October 7, 2012

an invitation to not be a liar

Once upon a time, I was a big fat liar.

When I was a teenager I went through a phase where I lied kind of a lot. My favorite thing to lie about was school. We refer to this time in my life as "the hiatus," wherein I went from pretty highly ranked in my class to literally just never turning in my Algebra 2 homework. When people ask me why this happened, I'm never sure what to say. I think I worked really hard and took school really seriously and one day I looked around and realized that there were people who didn't do that. And they were fine. I wondered what it would be like to not work hard too, soooo I didn't. I was not, however, ready to deal with the consequences of that. I wanted to try not trying, but I didn't want anyone to actually know I was doing it. So, I lied. I lied a lot. I lied very specifically and strategically so as to keep anyone from knowing what I wasn't doing. I delayed the inevitable, deluding myself that I would be able to figure it out by the time any real consequence came along.

Imagine, then, when mid-semester parent-teacher conferences come around and my parents come in to learn that their star student is not doing so hot. Upon hearing how drastically my grades had fallen, I'm told they were immediately worried about my psychiatric wellbeing, that I'd fallen into a deep depression or gotten into drugs or didn't have any friends. Until Mrs. Thiel looked my mom in the face and said, oh no, I think Megan's feeling just fine. She's just not turning in her homework. Ever. Oops. It wasn't a pretty time in my household, that much I can tell you for certain.

There were other things, too, things I didn't want to face, so I lied. The situations were different but every time I lied it was because I was afraid. I was afraid of being a big screw up who didn't do things right enough or well enough, and I couldn't handle the thought of that, so I made up something I thought was acceptable to myself and everyone else. I thought it would be enough, the pretty life I crafted for everyone to look at, but all it really did was make me a whole new kind of afraid. I was afraid of the consequences of an action, so I lied to delay them. But what I didn't realize was that my fear of getting caught for the lies delaying my consequences was FAR greater than my fear of the actual consequences themselves. It was miserable. I lived my days as a liar constantly in fear that my jig was about to be up, that I was about to be caught. I was constantly calculating and reconfiguring for when the curtain was drawn and I would have to come clean. It was an anxiety I couldn't handle. I'm just not cut out for secrets.

I screw up a lot. I don't do a lot of things right. But I don't lie anymore. Sometimes I decide I don't feel like working hard and I have to face the music. Sometimes people aren't ready for the mess, and they won't stick around, and that part sucks a lot. But any day of the week I will choose being seen for the messy, broken screw up I am over living with the constant fear of being caught in the lie of trying to make things look pretty. Because I meet people all the time whose lives, to look at them, are carefully crafted and artfully worded and beautifully sculpted into something that is pretty to look at. I even feel envious, sometimes, because I am a lot of interesting colors maybe, but I'm a mess. But then I remember that those pretty store-front window li[v]es are flowery, but flimsy. It only goes so far. Once I go even one step inside I see you've got a bunch of junk much like mine. Having been a liar myself, I wonder how long you've worried about being caught. I wonder how long you secretly hoped and prayed you would be. That someone would uncover your big fat lie so you could stop living in fear of it happening.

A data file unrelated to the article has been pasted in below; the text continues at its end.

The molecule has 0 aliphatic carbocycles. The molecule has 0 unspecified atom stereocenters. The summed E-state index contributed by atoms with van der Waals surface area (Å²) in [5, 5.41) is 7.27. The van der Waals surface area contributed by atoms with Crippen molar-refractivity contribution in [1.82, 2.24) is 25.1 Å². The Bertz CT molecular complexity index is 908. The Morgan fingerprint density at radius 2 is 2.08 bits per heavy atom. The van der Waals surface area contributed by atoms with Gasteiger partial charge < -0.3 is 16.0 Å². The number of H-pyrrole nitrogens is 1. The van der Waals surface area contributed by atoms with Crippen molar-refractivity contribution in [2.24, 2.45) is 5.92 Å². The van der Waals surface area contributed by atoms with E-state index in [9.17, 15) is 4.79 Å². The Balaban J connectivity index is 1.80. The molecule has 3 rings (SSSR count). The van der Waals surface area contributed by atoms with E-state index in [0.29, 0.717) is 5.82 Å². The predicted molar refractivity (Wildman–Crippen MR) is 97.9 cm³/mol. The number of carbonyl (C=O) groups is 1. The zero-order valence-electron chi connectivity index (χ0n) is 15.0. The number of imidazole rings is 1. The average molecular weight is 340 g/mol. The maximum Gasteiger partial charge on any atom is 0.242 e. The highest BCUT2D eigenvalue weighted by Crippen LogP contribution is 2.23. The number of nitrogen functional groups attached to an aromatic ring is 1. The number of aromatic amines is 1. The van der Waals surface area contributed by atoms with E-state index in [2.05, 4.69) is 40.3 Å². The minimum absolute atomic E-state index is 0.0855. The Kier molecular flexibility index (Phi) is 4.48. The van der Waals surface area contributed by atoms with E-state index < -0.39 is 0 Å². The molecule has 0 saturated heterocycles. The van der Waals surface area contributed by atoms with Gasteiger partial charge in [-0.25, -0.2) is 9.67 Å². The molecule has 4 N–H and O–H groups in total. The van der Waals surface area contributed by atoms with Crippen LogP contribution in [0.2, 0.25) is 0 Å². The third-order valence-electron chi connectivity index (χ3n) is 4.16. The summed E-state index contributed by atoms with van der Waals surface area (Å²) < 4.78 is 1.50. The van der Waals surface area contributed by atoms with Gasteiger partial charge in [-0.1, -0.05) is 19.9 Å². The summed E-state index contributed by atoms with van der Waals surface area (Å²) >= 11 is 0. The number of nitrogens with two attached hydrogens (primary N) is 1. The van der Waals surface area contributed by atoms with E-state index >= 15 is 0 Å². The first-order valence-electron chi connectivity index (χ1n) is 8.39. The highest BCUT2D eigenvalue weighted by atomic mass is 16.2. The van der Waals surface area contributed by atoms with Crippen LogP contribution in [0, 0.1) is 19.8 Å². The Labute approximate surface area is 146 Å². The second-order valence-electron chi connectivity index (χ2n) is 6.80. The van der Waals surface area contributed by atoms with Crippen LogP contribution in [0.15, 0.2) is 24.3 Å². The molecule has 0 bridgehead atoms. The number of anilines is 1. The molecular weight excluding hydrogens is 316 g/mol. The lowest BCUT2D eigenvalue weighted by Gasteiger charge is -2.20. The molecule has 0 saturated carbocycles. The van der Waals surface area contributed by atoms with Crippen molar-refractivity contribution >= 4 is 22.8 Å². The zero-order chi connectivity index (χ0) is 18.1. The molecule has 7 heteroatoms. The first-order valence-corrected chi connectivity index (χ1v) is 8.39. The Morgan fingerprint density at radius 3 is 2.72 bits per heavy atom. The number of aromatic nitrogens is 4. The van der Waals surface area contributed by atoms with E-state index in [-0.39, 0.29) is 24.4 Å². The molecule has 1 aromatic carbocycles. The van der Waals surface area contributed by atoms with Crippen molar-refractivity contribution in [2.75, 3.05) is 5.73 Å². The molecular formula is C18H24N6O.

I understand the appeal of lying, of pretending, of putting on a show to cover up what's really going on if what's really going on isn't pretty all the time, but it nearly swallowed me whole, way back when. Maybe it'll delay your consequences for a while, but the part where you wait to get caught isn't worth it. Or, heaven forbid, you never get caught and live the remainder of your days alone in a tangled lace of secrets and lies. Here's something else I know about lying: it doesn't make the right kinds of people like you more. It's off-putting and unattractive and as well as you think you're hiding it, you're probably not doing quite as well as you think. I'm not shaming you - which is I know what you think will happen if you stop lying -  I'm inviting you. Inviting you to join the rest of us losers and screw ups and enjoy your life. Relax. It won't be easy, I'll never pretend that's true. But it'll be better. Because you'll never for one more day live in the fear that you're about to be caught. You'll be you, broken like the rest of us and facing music on the reg, but you'll be at peace more days than not, and that's something.

Don't be a liar. Tell the truth and face the music and quit living in fear. It'll be really terrible at first and you'll curse the day you ever read this blog, but then you'll survive it and relax and realize I'm right. I'm a recovering liar and you could be too. Join us in the mess. You'll fit right in.

1 comment:

Susan Gross said...

Aww...Megs. You are a breath of fresh air everytime I read your posts. I know all to well the life of a liar and have worn many masks to be the person I thought people wanted and hide the "messy" me. Thanks for reminding me that I like the "messy" me and so do all my true friends...like you. Miss you lots!